Which brings me to Boris. I bumped into Boris when I was launching from Columbia Island Marina with a couple of friends on a cool December morning. Our goal was to paddle up to Fletcher's Cove Marina and rendezvous with a Meetup Group outing being organized by our friend Deke. Boris was there indepedently and launched behind us, but he did wind up catching up with us once we met up with Deke's group. Initially all I knew about Boris was that he was paddling a gorgeous work of art - a strip-built baidarka style kayak. Museum quality stuff, and not a kit like my Shearwater.
Deke's group was composed of a bunch of fairly inexperienced paddlers and some stand-up paddle boarders. We paddled up river together past Chain Bridge, but when Deke took the group up into the squirrely currents at the base of Little Falls I decided to hang back and have a snack. Taking that group into challenging currents in the cold waters of December seemed foolhardy to me and I just didn't want to be in the middle of it. For the record, the group did wind up with someone in the water -it was Deke himself who fell off his SUP; fortunately he self-rescued without incident.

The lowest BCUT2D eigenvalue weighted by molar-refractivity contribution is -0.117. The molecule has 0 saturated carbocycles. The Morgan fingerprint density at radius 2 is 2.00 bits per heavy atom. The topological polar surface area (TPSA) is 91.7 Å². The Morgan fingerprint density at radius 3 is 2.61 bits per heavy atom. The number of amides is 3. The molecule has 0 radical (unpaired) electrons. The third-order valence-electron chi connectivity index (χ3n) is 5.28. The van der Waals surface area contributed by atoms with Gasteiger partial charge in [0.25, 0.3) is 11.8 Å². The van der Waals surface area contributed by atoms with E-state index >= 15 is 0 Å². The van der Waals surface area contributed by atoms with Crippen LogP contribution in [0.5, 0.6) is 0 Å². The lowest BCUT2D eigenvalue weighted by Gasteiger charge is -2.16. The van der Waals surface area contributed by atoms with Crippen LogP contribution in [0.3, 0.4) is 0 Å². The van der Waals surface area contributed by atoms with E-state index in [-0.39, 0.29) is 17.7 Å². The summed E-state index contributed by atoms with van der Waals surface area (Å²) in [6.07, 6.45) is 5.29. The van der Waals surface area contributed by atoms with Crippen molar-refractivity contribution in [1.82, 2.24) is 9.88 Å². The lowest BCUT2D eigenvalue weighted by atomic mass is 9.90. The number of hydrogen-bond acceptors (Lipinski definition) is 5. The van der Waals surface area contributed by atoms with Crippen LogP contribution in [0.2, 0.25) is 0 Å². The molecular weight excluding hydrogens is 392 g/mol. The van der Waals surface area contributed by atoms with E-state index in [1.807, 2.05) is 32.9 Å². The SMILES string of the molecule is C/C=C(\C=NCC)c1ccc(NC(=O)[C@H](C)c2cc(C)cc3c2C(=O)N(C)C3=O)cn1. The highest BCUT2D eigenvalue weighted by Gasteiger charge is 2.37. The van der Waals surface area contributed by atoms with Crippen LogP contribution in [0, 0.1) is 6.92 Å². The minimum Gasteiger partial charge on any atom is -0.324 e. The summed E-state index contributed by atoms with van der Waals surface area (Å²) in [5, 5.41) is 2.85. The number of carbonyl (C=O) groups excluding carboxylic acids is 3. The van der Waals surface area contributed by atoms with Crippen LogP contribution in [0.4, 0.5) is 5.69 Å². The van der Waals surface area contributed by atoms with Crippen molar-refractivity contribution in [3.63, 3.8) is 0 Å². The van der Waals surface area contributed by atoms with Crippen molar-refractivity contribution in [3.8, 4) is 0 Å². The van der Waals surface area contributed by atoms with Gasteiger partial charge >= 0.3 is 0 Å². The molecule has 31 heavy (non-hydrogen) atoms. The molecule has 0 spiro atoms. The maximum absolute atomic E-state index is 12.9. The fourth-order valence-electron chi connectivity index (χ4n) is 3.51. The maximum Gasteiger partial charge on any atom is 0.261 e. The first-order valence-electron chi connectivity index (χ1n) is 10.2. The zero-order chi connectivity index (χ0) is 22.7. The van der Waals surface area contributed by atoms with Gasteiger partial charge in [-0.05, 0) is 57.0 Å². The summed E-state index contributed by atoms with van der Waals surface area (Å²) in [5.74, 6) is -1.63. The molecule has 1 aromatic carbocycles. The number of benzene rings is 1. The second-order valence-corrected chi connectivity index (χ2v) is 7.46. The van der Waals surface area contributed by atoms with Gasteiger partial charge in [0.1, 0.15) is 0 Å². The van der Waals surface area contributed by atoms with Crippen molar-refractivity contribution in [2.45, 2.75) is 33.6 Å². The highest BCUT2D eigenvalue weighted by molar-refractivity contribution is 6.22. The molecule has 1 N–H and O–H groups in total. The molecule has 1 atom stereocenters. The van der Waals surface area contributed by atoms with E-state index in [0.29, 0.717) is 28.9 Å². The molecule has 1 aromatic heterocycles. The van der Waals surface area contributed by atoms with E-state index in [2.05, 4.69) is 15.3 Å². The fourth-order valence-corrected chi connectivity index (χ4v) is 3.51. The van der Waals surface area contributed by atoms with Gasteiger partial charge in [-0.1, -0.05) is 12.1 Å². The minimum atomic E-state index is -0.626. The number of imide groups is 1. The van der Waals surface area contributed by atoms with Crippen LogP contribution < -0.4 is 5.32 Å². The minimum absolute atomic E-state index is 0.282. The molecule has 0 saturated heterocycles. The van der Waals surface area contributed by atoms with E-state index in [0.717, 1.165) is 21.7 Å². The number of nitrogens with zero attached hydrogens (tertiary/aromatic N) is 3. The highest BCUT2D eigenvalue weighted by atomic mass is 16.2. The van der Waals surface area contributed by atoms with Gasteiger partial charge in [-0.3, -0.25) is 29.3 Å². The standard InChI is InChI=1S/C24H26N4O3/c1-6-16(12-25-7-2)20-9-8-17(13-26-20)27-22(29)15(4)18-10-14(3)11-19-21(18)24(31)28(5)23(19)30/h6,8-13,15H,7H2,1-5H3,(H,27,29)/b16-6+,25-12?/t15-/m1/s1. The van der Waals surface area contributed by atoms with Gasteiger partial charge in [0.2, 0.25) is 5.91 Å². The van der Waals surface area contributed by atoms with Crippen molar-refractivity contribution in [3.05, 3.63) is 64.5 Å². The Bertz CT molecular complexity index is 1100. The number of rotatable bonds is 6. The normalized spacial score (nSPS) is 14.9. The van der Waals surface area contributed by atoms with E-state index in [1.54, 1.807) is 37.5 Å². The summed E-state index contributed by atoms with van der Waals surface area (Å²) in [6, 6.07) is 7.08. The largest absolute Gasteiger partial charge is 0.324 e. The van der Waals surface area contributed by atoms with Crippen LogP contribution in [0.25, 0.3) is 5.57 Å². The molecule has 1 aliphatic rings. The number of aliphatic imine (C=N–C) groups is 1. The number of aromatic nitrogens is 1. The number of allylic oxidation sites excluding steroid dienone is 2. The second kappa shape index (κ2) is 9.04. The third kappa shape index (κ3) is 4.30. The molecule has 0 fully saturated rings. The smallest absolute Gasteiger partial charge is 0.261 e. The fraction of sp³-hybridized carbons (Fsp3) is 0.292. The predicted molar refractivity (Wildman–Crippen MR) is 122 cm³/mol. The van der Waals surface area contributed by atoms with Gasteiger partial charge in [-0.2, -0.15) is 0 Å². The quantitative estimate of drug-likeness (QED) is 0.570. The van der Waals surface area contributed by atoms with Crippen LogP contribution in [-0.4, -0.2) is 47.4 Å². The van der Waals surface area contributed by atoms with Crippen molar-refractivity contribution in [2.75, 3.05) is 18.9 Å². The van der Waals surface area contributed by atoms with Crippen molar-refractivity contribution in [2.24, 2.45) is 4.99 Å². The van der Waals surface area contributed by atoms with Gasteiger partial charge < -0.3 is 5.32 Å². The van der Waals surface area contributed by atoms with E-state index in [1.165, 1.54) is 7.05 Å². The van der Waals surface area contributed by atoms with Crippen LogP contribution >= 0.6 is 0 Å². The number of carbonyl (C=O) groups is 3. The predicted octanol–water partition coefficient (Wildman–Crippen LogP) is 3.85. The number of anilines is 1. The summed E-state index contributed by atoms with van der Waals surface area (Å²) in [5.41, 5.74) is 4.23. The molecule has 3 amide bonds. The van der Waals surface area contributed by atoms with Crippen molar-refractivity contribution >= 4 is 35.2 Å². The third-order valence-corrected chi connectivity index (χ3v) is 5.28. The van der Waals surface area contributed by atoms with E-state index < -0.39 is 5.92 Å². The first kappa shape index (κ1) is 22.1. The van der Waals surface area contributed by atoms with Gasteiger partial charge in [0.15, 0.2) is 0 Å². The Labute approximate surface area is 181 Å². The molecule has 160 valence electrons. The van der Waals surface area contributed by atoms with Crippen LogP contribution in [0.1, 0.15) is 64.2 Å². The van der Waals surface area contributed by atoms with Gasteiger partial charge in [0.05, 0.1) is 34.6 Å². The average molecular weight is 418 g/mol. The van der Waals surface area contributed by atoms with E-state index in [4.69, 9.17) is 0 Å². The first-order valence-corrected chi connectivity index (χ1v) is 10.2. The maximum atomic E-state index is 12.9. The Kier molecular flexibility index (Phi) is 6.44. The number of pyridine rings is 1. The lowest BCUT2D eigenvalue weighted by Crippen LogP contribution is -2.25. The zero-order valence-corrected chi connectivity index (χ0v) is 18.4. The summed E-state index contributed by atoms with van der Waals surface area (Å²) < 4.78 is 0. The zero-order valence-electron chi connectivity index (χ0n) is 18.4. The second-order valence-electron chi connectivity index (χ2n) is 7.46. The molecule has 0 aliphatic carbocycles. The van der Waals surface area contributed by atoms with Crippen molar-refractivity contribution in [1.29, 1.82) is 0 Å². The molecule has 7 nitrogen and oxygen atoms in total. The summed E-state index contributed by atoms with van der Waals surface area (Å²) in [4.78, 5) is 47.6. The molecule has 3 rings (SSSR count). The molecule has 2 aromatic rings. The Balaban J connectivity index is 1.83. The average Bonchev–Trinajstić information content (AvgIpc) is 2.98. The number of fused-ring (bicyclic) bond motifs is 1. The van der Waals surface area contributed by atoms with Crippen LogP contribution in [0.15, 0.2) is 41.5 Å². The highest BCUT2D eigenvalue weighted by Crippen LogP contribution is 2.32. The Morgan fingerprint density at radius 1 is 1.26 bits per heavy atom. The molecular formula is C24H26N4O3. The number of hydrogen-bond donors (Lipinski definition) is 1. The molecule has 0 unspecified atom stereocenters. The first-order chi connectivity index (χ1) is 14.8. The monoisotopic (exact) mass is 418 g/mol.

|Meeting up with Deke's group at Fletcher's|
As we paddled back I learned that he was a Soviet Jew who had been part of the major Soviet Jewish emigration wave which took place in the 70's through 90's (just like Mila Kunis!). He had lived in Israel until eventually work took him to the U.S. - to Brooklyn, and finally Silver Spring, Maryland. As we paddled and talked he figured out that I was Jewish too. He was thrilled and amazed to discover another Jew on the water, and one who shared Brooklyn and Litvak roots at that (my mother's family, if you trace it a few hundred years, is from Boris' home city of Vilna). He excitedly exclaimed, in his Lithuanian/Russian accent, how unusual it was and how rare it was in all his years of kayaking to run into another Jew on the water (I have found this to be true as well).
Having basked in ethnic bonding all the way down the river we exchanged numbers, promising to kayak together again. It being the last day of Chanukah* we wished each other a chag sameach (happy holiday) and went on our ways - two modern day Noahs, each with our own little personal wooden arks.
|Boris' & my kayaks|